In all fairness I should also note that some of Jason's comments on the cases are interpretations, not corrections. I have no qualms about either, but whether a weird omen in the sky should be considered ufological or propagandist or fiction is a debate I won't usually participate it because it's not what I do. It has never bothered me if bizarre encounters all or partly turn out to be psychosocial in origin or have to do with giant Venusian junkies on a joy ride (though obviously I know we're looking at a wide range of stimuli, including possible anomalies). I have no personal mission except to identify the historical roots of Fortean mythology, and every year UFOs get less of my attention anyway.
Day Late and Dollar Short
4/26/2016 12:41:42 pm
Ha! Blunders in the Sky. I like what you did there.
4/26/2016 01:37:18 pm
While this post is aimed at the vaunted trailblazers of the fringe community, it applies equally well to the little fish in the really big pond.
4/26/2016 10:42:43 pm
Actually what you've just described there also fits the behaviour of student activists since the rise of the 'disinvitation/safe space/trigger warning' movement.
4/26/2016 11:47:35 pm
....you clearly fail to understand what safe space/trigger warnings are all about, sir. A trigger warning is when you say, "Okay, we know that this thing is something that is generally a traumatizing topic for victims who have experienced it, so instead of diving right into the topic and not giving a shit that we are causing some people to vomit on our shoes, we will give them the courtesy of warning them that we're going to discuss this topic and giving them the chance to 1. leave, or 2. prepare themselves to they aren't vomiting on our shoes." You know, that little thing where you actually give a flying fuck about other peoples' feelings instead of telling them that they are lesser human beings for having feelings at all.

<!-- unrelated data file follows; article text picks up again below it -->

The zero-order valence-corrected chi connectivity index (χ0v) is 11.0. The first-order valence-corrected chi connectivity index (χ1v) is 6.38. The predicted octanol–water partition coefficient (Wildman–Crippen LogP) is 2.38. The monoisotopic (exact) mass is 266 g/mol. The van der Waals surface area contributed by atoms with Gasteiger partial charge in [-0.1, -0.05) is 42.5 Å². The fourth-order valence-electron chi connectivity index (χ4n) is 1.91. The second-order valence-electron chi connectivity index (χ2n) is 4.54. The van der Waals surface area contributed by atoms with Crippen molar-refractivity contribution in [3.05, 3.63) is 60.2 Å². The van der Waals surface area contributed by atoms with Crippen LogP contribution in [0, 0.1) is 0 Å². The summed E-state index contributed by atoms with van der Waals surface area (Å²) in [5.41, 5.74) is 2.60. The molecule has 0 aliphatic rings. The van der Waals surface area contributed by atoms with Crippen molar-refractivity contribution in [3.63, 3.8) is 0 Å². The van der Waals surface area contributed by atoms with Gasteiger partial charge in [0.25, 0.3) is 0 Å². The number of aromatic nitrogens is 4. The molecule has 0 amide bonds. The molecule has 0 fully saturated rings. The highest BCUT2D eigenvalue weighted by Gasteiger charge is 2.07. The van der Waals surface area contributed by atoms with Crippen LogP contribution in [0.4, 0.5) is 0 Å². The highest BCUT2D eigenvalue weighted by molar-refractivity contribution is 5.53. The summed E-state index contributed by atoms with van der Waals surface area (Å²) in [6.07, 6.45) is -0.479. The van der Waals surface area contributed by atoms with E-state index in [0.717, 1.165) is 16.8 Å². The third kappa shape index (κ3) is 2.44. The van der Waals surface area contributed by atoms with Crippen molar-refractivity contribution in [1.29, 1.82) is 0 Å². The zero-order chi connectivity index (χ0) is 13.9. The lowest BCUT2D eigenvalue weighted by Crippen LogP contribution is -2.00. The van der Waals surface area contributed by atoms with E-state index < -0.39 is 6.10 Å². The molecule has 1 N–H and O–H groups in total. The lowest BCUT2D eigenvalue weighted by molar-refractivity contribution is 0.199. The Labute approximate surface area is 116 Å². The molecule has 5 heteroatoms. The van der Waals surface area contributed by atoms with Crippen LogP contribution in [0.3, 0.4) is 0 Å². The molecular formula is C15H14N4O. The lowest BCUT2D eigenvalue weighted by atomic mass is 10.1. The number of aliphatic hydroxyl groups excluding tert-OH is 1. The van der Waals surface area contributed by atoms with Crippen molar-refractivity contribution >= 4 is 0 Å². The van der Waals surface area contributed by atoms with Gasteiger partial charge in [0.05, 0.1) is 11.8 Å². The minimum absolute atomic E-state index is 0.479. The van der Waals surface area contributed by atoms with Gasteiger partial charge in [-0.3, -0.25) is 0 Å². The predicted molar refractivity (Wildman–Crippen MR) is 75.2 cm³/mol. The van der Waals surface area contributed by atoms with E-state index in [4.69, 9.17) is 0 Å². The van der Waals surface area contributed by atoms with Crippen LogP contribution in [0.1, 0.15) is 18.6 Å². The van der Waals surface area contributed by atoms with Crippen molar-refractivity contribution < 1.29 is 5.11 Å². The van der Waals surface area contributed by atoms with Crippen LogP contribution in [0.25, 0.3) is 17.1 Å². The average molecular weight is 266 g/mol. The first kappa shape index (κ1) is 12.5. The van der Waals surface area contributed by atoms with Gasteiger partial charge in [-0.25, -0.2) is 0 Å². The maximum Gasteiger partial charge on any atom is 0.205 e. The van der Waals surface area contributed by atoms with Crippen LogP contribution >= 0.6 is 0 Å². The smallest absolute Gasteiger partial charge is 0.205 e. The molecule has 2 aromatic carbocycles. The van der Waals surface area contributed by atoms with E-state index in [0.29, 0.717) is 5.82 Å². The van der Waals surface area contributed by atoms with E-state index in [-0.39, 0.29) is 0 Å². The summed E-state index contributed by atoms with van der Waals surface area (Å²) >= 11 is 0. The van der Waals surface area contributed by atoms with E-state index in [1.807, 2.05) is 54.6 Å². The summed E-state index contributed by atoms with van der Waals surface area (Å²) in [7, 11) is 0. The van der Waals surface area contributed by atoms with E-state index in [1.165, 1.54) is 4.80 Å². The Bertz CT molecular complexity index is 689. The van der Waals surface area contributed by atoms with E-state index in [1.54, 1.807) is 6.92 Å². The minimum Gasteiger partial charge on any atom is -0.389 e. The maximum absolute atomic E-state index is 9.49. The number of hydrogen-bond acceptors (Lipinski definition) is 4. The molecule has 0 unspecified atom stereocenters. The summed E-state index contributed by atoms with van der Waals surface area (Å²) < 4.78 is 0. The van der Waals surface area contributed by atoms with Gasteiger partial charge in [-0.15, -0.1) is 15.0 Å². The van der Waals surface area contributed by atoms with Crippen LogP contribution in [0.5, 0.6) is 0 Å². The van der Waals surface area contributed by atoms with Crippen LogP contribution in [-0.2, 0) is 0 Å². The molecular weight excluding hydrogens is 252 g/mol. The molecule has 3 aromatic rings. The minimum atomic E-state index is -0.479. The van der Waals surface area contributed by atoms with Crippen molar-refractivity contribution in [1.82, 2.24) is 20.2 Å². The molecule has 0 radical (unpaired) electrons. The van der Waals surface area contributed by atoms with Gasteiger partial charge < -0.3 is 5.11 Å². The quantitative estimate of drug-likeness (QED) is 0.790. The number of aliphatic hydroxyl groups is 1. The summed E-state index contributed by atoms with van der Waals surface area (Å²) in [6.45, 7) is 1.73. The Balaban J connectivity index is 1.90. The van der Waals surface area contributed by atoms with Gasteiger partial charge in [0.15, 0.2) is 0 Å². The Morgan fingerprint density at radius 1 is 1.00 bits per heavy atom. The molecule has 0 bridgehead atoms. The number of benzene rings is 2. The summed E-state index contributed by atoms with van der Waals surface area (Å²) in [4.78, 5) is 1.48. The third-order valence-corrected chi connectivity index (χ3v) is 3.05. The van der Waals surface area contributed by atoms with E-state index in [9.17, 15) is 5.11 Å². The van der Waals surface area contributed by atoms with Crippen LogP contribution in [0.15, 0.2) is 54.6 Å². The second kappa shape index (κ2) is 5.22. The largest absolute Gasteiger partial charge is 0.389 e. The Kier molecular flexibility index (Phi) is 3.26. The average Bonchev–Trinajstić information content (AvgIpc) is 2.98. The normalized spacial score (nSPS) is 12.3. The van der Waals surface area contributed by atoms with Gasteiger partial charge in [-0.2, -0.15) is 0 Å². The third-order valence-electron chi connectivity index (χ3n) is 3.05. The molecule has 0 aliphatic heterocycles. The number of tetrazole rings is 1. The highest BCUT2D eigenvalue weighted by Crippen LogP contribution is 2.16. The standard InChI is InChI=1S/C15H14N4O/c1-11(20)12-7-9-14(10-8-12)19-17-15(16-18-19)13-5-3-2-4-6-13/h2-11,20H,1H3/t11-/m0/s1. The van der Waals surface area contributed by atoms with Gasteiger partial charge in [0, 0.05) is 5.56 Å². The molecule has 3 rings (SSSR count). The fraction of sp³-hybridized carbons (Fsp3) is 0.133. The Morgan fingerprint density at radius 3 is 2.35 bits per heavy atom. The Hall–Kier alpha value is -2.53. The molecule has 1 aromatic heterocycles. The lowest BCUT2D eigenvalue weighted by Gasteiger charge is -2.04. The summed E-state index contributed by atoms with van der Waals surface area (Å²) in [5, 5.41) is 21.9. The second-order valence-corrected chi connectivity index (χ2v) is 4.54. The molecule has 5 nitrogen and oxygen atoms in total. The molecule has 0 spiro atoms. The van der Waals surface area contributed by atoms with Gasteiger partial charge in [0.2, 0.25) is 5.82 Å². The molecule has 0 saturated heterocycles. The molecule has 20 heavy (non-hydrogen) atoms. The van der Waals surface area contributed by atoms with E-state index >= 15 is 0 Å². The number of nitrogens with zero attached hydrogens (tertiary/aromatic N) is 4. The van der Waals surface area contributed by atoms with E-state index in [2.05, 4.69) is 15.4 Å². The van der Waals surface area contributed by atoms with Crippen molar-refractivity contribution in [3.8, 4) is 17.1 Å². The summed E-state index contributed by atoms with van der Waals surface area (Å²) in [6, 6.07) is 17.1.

4/27/2016 02:59:29 am
Except in real life it's not "that simple" at all ....
Day Late and Dollar Short
4/27/2016 01:12:47 pm
You're an ignorant garbage person.
An Extremely Erudite Garbage Person
4/27/2016 02:43:42 pm
4/26/2016 11:26:08 pm
> I’m going to create an index to my blog posts about Vallée’s errors and post it in my Articles section in the next day or two. I think I’ll call it Blunders in the Sky.
4/27/2016 08:21:44 am
My son is a freshman at Jason's old school (Ithaca college) in the same school (Park) and from what he tells me and the student newspaper have a subscription to, I"m not surprised at the level of differment to the "exalted" ones who come to campus. The left and it's hypocrisy does seem to be in charge there as People of Color went on a a jihad to get rid of the President (for reasons that were never clear to me) but then since POC had asians in it, the AA left to form a BLM group because the "transgressions" on students were more felt by AA than Asians...or something like that. Given how expensive Ithaca and as a "evil white family" we don't get much financial aid I told my son to shut his mouth and go to class.
Day Late and Dollar Short
4/27/2016 01:21:02 pm
You are also a garbage person.
4/28/2016 08:22:57 am
I forgot why RPJ was blacklisted for commenting on Doubtful News a while back. Now I remember.
4/28/2016 11:34:35 am
You appear to have missed one or two words in the third-to-last paragraph, between "me" and "than" - I'd have used "myself" as well, but I'd presume your intent was to say "more than" or "more clearly than" in that sentence.
5/1/2016 04:18:57 pm
"Where Erich von Däniken claimed myths and legends reported the truth about aliens, Vallée wondered whether aliens were simply a modern form of myths and legends."
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I am an author and researcher focusing on pop culture, science, and history. Bylines: New Republic, Esquire, Slate, etc. There's more about me in the About Jason tab.